Hello! Michael Stilwell here (one of the instructors). So how much money do piano tuners make? This is a question we get asked all the time and one we never really know how to answer. I know some techs who make well over six figures and others who struggle every month. Building a solid tuning business can take years and is not usually something that happens overnight. 

The Established Piano Technician Business

Let's start off by doing some basic math. We will assume that the average price of a piano tuning is $115. Most professional piano tuners will do about 3-5 tunings a day if they are working in home. This usually comes out to a 7-8 hour day with driving. Let's assume they spend about $400 a month in advertising and about driving about 50 miles a day with a 5 day work week. Assuming that their car gets about 18 mpg and gas is around $2.50 a gallon, this means they will be spending about $140 in gas a month. 

Monthly Income- $6900-$11,500

Monthly Marketing- $400

Gas- $140

Total Monthly Income $6360-$10,960

Now these numbers assume you are a professional charging full price with a full workload. This is obviously not going to be the case when you are just starting off. We also did not take into account insurance and other smaller business expenses. 

The Beginner Piano Technicians Business

Again, let's make some assumptions (and keep in mind, these are just assumptions, not actual numbers). Let's assume you charge $70 for a tuning and do about 6 a week. Assuming you drive about 60 miles a week to do this and spend $400 a month on marketing, the price breakdown would be as follows;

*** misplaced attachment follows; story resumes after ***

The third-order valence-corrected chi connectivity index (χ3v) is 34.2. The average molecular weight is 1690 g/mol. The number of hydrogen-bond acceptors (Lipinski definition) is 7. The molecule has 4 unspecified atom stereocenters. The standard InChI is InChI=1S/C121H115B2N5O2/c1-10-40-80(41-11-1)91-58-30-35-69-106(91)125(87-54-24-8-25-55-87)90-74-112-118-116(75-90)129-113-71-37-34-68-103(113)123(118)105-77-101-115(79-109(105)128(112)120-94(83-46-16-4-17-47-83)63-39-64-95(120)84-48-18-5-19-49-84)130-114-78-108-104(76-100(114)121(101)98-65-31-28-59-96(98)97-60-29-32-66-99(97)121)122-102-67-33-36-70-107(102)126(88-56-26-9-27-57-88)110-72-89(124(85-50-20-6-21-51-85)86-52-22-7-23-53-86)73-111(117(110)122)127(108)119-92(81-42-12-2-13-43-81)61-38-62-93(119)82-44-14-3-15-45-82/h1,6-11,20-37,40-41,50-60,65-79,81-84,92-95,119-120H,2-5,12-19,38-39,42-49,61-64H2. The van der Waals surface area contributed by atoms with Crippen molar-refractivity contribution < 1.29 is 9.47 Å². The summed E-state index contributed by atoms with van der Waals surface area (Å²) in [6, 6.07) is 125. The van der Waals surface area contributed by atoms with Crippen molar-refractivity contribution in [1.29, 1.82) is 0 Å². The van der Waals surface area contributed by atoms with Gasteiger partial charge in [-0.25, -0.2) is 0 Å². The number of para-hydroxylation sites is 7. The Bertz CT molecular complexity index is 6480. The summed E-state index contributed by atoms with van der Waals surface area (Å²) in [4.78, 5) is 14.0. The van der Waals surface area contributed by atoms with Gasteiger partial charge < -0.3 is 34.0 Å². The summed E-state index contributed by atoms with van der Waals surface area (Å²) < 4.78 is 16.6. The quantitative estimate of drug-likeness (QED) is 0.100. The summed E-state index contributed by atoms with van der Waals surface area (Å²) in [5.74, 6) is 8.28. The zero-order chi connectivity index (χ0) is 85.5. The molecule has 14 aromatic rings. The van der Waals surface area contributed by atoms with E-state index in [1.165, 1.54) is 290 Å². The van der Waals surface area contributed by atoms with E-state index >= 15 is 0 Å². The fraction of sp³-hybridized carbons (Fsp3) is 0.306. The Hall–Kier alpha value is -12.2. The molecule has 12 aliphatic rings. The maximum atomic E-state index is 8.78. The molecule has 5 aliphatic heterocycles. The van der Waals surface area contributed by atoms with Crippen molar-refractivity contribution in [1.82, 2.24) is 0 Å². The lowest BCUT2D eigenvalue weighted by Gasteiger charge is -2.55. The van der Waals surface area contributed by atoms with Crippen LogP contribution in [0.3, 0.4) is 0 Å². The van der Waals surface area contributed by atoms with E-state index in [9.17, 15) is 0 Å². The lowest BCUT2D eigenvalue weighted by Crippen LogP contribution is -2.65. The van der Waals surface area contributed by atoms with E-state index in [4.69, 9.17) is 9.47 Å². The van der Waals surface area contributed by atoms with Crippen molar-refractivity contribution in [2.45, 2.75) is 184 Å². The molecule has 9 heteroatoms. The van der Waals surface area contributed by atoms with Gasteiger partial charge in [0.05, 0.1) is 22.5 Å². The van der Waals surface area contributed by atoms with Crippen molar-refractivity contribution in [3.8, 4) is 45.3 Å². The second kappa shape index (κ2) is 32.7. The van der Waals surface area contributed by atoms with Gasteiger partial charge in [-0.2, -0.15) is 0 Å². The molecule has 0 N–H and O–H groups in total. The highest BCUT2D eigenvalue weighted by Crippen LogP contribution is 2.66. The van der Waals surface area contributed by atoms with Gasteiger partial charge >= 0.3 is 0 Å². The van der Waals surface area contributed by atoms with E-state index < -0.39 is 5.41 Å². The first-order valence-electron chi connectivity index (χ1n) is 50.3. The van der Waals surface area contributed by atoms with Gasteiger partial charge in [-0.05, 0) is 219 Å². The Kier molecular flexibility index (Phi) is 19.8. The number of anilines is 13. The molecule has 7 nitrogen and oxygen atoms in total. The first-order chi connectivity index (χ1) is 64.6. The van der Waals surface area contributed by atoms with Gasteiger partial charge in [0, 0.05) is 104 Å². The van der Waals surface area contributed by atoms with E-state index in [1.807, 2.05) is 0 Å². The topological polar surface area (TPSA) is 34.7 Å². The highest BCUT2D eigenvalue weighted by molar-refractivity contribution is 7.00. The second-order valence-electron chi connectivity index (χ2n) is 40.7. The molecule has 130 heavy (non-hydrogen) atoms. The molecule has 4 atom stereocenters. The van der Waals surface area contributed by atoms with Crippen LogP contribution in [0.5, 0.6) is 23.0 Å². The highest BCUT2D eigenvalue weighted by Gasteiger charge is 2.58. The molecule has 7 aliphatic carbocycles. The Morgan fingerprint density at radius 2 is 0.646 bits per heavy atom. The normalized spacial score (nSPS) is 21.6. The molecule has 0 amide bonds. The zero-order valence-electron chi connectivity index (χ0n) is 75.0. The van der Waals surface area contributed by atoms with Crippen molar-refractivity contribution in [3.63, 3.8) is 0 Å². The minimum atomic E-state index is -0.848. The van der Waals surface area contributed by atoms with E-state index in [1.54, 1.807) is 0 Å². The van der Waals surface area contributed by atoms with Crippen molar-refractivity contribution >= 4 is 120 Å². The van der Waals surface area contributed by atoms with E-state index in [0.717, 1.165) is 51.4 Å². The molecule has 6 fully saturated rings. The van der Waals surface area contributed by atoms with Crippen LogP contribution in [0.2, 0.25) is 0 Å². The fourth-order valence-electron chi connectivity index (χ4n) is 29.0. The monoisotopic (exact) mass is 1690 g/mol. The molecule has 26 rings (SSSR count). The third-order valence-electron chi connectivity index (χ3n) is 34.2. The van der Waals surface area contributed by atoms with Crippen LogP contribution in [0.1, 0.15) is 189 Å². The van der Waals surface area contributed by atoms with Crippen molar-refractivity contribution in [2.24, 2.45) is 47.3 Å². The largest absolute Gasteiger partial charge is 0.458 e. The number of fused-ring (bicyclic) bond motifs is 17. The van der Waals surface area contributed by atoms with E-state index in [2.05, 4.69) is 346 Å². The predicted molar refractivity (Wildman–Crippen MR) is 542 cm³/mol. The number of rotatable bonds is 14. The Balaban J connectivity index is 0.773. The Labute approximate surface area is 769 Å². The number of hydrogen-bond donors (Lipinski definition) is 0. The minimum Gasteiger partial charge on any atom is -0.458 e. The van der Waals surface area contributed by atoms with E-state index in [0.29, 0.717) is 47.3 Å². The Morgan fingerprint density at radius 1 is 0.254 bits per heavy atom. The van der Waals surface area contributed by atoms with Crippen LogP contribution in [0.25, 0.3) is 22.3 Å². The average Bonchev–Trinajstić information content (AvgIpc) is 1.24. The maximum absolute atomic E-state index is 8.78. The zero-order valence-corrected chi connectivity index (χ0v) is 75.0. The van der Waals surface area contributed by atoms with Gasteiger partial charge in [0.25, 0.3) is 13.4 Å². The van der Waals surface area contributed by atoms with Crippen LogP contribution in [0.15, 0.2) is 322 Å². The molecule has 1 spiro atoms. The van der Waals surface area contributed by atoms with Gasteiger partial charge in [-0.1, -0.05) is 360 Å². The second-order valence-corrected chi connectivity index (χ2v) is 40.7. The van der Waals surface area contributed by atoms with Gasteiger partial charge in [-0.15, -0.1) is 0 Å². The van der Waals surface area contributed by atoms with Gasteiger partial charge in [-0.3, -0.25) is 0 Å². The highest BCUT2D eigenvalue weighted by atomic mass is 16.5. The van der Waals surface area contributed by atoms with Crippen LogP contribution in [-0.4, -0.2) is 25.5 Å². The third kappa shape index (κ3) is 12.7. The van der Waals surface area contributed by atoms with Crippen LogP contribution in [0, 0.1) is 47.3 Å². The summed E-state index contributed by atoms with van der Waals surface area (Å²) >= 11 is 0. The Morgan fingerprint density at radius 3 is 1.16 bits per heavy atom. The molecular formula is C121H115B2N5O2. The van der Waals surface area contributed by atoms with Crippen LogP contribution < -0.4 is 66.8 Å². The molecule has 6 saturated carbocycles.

Monthly Income - $1680

Monthly Marketing $400

Gas $35 

Total Monthly Income- $1245

Again, these are just rough estimates but if you can get your tunings done in about 2.5 hours and assume each house is 20 minutes away you will only be working about 18-19 hours a week and earning $1245. That comes out to about $69.16 an hour. Not bad for a beginner! 

Keep in Mind...

Assuming you will be doing 6 tunings a week is fairly ambitious when you are first getting started and will certainly require that $400 marketing budget unless you are in an area with very few other tuners. I have had students struggle to get 4 tunings a week while others don't even finish the course because word got out in their area that they were for hire and they get so booked, they don't have time to study. Obviously we don't recommend this but I say it to over emphasizes, every market is different. If you want to get a more solid understanding of what you may be able to make in your local market, try calling a few other technicians and ask what they charge and how busy they are. Maybe even attend a Piano Technicians Guild meeting in your local chapter (click here to find your local chapter). 

I hope this helps some of you in your decision of whether or not to get into this trade. As always, if you have any questions or comments, please email me directly at Michael@PianoTechnicianAcademy.com.


Michael Stilwell